Is Discriminability a Requirement For Reactivity? Comparing the Effects of Mixed vs. Pure List Presentations On Judgment of Learning Reactivity

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Providing judgments of learning (JOLs) at study tends to produce reactive effects on recall of cue–target word pairs. This reactivity generally produces memory improvements (i.e., positive reactivity) but only for related word pairs. For unrelated pairs, reactivity is typically not observed. Researchers have primarily investigated reactivity using study lists that contain at least two distinct pair types (i.e., related vs. unrelated pairs). Using these mixed lists, reactivity may occur because participants use distinguishing pair characteristics to inform their study goals (i.e., prioritizing related vs. unrelated pairs). The present study examined whether detection of separate pair types within mixed lists is a requisite for reactivity to occur. Experiment 1 replicated previous work showing that in mixed lists, JOLs produced positive reactivity on related pairs but are nonreactive on unrelated pairs. Importantly, Experiment 1 also found that these patterns extended to pure lists, in which only one pair type is presented. Experiments 2 and 3 then extended these patterns to backward and symmetrical paired associates. Finally, across experiments, reactivity patterns reported for JOLs extended to frequency of co-occurrence judgments across pair and list types. Our findings that reactivity patterns consistently emerge using pure lists supports a cue-strengthening account of reactivity.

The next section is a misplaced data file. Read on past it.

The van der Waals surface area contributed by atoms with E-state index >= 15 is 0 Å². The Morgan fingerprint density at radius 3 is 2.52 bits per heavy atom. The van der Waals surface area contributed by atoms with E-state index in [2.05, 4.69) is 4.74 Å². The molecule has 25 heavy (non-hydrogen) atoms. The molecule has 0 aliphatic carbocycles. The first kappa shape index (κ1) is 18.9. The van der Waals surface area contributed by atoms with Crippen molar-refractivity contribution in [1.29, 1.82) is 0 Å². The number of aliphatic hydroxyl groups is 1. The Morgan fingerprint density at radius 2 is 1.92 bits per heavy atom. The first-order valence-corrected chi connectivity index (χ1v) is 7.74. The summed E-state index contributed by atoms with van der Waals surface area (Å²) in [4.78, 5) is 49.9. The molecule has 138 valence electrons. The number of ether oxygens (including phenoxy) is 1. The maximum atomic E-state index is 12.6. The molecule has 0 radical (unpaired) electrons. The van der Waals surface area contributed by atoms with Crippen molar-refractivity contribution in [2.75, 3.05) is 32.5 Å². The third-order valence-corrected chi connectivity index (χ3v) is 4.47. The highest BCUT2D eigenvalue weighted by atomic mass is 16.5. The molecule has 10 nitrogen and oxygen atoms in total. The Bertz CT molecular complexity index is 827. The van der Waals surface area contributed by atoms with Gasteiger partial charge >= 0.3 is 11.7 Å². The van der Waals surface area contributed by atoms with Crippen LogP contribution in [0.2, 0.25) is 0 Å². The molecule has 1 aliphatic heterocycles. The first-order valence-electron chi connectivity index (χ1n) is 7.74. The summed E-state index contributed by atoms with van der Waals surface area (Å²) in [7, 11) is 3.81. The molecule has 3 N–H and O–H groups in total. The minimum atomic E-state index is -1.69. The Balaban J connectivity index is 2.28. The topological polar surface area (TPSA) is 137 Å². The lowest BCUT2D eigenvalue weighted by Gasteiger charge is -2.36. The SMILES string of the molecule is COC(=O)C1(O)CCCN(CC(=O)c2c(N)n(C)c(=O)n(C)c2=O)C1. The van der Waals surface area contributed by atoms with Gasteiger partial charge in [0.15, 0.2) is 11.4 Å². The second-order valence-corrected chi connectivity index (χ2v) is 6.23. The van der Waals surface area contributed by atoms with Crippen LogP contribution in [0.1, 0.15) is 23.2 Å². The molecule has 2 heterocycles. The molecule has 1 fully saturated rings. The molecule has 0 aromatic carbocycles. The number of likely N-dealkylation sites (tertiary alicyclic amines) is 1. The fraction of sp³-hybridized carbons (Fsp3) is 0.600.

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Memory & Cognition

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